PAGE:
Caol Ila is a favourite among those who have an affinity for Islay whiskies. Caol Ila produces wonderfully balanced single malt whiskies, some of which go into the iconic Johnnie Walker blend. Diageo, who own Caol Ila and the Johnnie Walker blend, have proposed a £150 million renovation to each of the contributing distilleries, and the construction of a new Johnnie Walker experience in Edinburgh which is now underway.
Caol Ila To Represent Johnnie Walker on Ila
The Islay distillery will become the Islay representative for the Johnnie Walker experience, as it will be thematically linked to the Edinburgh attraction as well as the brand. The Caol Ila renovation will include a brand new visitors centre in the distillery warehouse, a new car park, and a new footbridge that will boast views of the island.
Port Ellen Revived
Also on Islay is Port Ellen, a mothballed distillery. Diageo plans to revive Port Ellen, as well as Highland distillery Brora, in a separate venture from their Johnnie Walker project. Islay has a stunning coastline and cult-status distilleries. Diageo hopes to bring whisky distilling back to Port Ellen, and inject some economic growth into the region. The renovation of Caol Ila will only help with this venture, with the distillery becoming part of a Johnnie Walker tour of Scotland along with Glenkinchie, Clynelish, and Cardhu.
Send me my free cask buying guide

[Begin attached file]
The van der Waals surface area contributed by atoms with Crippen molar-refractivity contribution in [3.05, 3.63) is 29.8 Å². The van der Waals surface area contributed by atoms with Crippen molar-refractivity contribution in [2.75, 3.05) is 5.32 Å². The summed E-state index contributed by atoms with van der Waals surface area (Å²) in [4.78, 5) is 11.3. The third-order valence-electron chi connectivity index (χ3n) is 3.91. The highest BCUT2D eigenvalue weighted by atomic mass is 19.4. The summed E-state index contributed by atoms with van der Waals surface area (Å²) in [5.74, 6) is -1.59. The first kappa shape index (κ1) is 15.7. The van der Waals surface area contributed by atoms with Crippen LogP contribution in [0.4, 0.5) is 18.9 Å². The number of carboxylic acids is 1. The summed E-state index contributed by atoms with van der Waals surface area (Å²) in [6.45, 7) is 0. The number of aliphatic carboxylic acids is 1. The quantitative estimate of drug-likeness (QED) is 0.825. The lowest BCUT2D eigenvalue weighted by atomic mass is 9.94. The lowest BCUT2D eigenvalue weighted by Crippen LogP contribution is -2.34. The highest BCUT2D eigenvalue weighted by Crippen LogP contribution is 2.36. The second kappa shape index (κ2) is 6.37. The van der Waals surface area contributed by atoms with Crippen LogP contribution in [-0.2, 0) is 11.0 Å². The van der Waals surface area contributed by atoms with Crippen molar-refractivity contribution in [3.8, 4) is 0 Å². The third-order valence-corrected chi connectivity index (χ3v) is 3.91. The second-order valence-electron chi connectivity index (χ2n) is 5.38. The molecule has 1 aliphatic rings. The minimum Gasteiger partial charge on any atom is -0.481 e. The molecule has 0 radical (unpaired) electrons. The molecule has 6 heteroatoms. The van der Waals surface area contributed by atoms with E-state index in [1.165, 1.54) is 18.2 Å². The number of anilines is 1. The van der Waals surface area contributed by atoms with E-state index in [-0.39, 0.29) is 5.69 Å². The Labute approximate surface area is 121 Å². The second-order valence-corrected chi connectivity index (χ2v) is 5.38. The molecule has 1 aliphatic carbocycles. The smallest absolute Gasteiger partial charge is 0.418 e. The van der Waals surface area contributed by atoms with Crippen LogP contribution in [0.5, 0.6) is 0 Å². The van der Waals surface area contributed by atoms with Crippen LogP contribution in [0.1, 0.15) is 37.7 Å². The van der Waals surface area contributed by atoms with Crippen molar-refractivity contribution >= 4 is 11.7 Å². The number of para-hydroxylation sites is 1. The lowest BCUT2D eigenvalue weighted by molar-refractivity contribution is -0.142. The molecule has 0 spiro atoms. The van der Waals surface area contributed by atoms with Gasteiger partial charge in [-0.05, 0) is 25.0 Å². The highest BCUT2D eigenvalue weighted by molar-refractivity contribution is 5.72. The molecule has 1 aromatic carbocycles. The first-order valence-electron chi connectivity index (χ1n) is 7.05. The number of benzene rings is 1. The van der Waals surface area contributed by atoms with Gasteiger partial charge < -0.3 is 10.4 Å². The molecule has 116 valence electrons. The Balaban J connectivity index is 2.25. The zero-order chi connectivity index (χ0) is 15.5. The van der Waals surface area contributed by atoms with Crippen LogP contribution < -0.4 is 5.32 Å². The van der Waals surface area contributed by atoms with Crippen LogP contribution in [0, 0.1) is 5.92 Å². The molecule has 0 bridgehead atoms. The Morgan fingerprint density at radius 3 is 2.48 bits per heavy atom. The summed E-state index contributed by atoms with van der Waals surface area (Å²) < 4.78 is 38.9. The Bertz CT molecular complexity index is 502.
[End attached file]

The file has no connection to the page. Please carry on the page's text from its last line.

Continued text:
The History of Caol Ila
The Caol Ila Distillery on the isle of Islay in Scotland has a long history dating back to 1846. With a name that is derived from the Gaelic words for Sound of Islay, this whisky distillery was originally established by Hector Henderson, however, it did not go well for the owner, who sold it in 1854 to Norman Buchanan who owned the Isle of Jura Distillery.
The business changed hands once more in 1863 when Bulloch Lade & Co from Glasgow, who were whisky stocks traders, took over. Duncan Johnston, the Distillery Manager at the time of the takeover was John Johnston of Lagavulin’s nephew as well as cousin to the Johnstons of Laphroaig, and this gave the family a huge monopoly over the island’s distilleries. By the late 1800s, more than 147,000 gallons of whisky were being produced every year.
When Bulloch Lade went into liquidation in 1920, the Caol Ila Distillery Company was founded by a consortium of businessmen, but in 1927 the controlling interest in Caol Ila was acquired by the Distillers Company and then Scottish Malt Distillers Ltd took ownership of the entirety of the shares in 1930.
The distillery was temporarily closed down during the Second World War from 1942 to 1945 due to restrictions on the barley supplies to distilleries, however, once the war was over, production recommenced and ran until 1972 when the distillery’s entire structure was demolished. A bigger distillery was constructed, to designs drawn up by George Leslie Darge, copying the identical architectural style used on many of his other distilleries including glazed trademark curtain walls on the still houses.
Production continued once more in 1974 and during the 1980s when the market took a downturn, the Caol Ila distillery turned to a Highland style unpeated whisky helping the distillery to remain open. 2011 saw another renovation taking place, with more washbacks and a new mash tun being installed to increase capacity. Eventually, Diageo took over the company and remains in ownership today.
The Caol Ila whisky is a light Islay with a peppery, floral and peaty flavour and a pale colour. It is not only sold as a single malt, but it is also heavily used in blends like Black Bottle and Johnnie Walker. Caol Ila expressions have also won many awards over its history including its 12-year expression which received a silver medal, 3 gold medals and 2 double gold medals at the San Francisco World Spirits Competition.